Climate legacies and restoration history as drivers of tallgrass prairie carbon and nitrogen cycling



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Climate change is expected to alter precipitation amounts and distributions, resulting in longer, more frequent periods of wet and dry conditions in the North American Central Plains. Grasslands in this region are often limited by water availability, so novel rainfall patterns will likely affect ecosystem functioning. The rates of two key carbon (C) fluxes, aboveground net primary productivity (ANPP) and soil respiration, are tightly linked to water availability in these grasslands. Moreover, the cycling of nitrogen (N), a co-limiting nutrient, is tied to soil moisture through microbially-mediated processes such as N mineralization, microbial immobilization, and nitrification. Decomposition unites these two cycles—controlling the rate of C sequestration and N release—and can be slowed by both droughted and saturated soils. There is a growing understanding that sufficiently long and/or intense precipitation anomalies (e.g., extended wet or dry periods) can affect ecosystem processes even after the climate event ceases, resulting in climate “legacy effects”. Tallgrass prairies, at the eastern and wetter end of the Central Plains grasslands, are both sensitive and highly resilient to short-term climate variability but the extent to which this climate sensitivity and resilience is shaped by previous climate history is largely unknown. If altered climate patterns cause changes in key ecosystem properties such as plant communities, microbial community functioning, or soil attributes, these climate changes may exert legacies on rates of prairie C and N cycling. Finally, while the relationship between climate and intact grassland ecosystem functioning has been relatively well-studied, less than five percent of North American tallgrass prairie remains intact. As a result, the persistence of tallgrass prairies and their associated ecosystem services relies heavily on the successful restoration of functioning prairies; yet future restorations will likely occur under a more hostile climate. It is therefore important to assess how climate sensitivity and resilience develops as restored prairies mature. In this dissertation, I assessed how past and current climate conditions interact to affect C fluxes, N transformations, and decomposition rates in native tallgrass prairie. I used a long-term experiment at Konza Prairie, KS, in which rainfall was supplemented by irrigation water to release tallgrass prairies from water stress for ~25 years. In 2017, I switched the irrigation and ambient treatments in a subset of plots and added new drought treatments across both historic treatments, allowing me to assess (i) how short- and long-term climate patterns differ in their effects on prairie ecosystems, (ii) whether previous climate patterns continue to shape current prairie functioning via climate legacies, and (iii) whether previous climate altered the sensitivity of prairie C and N cycling to drought conditions. In a separate project, I imposed an experimental drought across restored prairies ranging from 4 to 22 years old and measured how the sensitivity of prairie structure and function to water stress varied with restoration age. I found that a historically wetter climate increased ANPP and soil respiration on a magnitude comparable to current wet conditions, and that a history of irrigation conferred greater drought resistance to key ecosystem processes lasting up to three years. A history of irrigation also increased net N mineralization rates and nitrification rates, and microbial C/N ratios and extracellular enzyme investment suggested reduced N limitation of belowground N cycling. This legacy of increased N supply with a history of irrigation may support the higher-than-expected rates of C fluxes after ceasing irrigation. In contrast, root decomposition rates were slowest with long-term irrigation, suggesting that the increased rates of C and N mineralization may be more due to legacy effects on SOM processing than litter decay. Notably, legacy effects across response variables were most often found in lowland prairie, suggesting that topoedaphic factors are important for determining the strength of biogeochemical climate legacies. Finally, I found that restored prairie plant communities, ANPP, soil respiration, and labile N pools were surprisingly resistant to drought across all restoration ages, offering hope that restoration efforts may not be significantly hindered by future climate variability.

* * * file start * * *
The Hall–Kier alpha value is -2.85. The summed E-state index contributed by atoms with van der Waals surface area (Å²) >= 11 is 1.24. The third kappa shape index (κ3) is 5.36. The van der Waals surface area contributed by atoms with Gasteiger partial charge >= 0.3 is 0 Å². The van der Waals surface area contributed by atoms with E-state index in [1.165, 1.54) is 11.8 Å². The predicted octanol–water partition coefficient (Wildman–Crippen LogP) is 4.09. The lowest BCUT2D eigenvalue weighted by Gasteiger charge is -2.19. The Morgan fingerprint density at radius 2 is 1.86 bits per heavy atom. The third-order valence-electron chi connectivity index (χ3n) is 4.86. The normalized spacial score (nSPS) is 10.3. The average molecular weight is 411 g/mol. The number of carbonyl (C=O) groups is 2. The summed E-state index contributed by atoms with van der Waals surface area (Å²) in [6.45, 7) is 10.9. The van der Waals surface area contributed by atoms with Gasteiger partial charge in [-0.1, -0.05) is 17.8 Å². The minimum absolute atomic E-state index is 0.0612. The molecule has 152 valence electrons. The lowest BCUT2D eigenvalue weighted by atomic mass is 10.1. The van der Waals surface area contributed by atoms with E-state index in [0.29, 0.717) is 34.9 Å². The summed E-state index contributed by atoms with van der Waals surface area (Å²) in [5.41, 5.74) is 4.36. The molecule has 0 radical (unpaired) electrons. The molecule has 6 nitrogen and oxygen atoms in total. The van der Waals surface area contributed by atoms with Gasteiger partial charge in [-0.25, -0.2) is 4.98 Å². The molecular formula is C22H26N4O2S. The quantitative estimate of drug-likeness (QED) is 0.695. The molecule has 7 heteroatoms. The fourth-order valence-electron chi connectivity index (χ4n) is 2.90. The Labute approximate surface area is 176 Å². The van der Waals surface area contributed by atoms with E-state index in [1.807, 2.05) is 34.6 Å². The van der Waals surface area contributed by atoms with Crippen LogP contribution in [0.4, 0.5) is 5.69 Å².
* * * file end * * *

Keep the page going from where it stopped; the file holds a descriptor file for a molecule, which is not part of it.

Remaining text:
Tallgrass prairie, Climate legacies, Carbon cycling, Nitrogen cycling, Restoration

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Doctor of Philosophy


Division of Biology

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John M. Blair